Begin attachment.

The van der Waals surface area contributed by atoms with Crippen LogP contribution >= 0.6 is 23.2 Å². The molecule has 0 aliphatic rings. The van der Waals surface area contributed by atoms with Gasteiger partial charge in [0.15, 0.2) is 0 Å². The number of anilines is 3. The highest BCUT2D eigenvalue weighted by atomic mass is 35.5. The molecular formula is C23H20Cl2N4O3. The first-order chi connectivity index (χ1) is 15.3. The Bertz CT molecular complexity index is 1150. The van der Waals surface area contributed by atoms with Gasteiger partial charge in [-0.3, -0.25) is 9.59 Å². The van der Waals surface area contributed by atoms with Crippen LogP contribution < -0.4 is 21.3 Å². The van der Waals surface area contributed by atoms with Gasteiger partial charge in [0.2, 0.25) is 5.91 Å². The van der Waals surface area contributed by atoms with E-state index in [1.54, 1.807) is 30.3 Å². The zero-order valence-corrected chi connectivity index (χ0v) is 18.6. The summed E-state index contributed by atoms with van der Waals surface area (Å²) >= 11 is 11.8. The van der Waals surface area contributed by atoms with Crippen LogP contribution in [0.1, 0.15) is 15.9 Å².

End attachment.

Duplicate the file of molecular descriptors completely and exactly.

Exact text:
The van der Waals surface area contributed by atoms with Crippen LogP contribution >= 0.6 is 23.2 Å². The molecule has 0 aliphatic rings. The van der Waals surface area contributed by atoms with Gasteiger partial charge in [0.15, 0.2) is 0 Å². The number of anilines is 3. The highest BCUT2D eigenvalue weighted by atomic mass is 35.5. The molecular formula is C23H20Cl2N4O3. The first-order chi connectivity index (χ1) is 15.3. The Bertz CT molecular complexity index is 1150. The van der Waals surface area contributed by atoms with Gasteiger partial charge in [-0.3, -0.25) is 9.59 Å². The van der Waals surface area contributed by atoms with Crippen LogP contribution < -0.4 is 21.3 Å². The van der Waals surface area contributed by atoms with Gasteiger partial charge in [0.2, 0.25) is 5.91 Å². The van der Waals surface area contributed by atoms with E-state index in [1.54, 1.807) is 30.3 Å². The zero-order valence-corrected chi connectivity index (χ0v) is 18.6. The summed E-state index contributed by atoms with van der Waals surface area (Å²) >= 11 is 11.8. The van der Waals surface area contributed by atoms with Crippen LogP contribution in [0.1, 0.15) is 15.9 Å².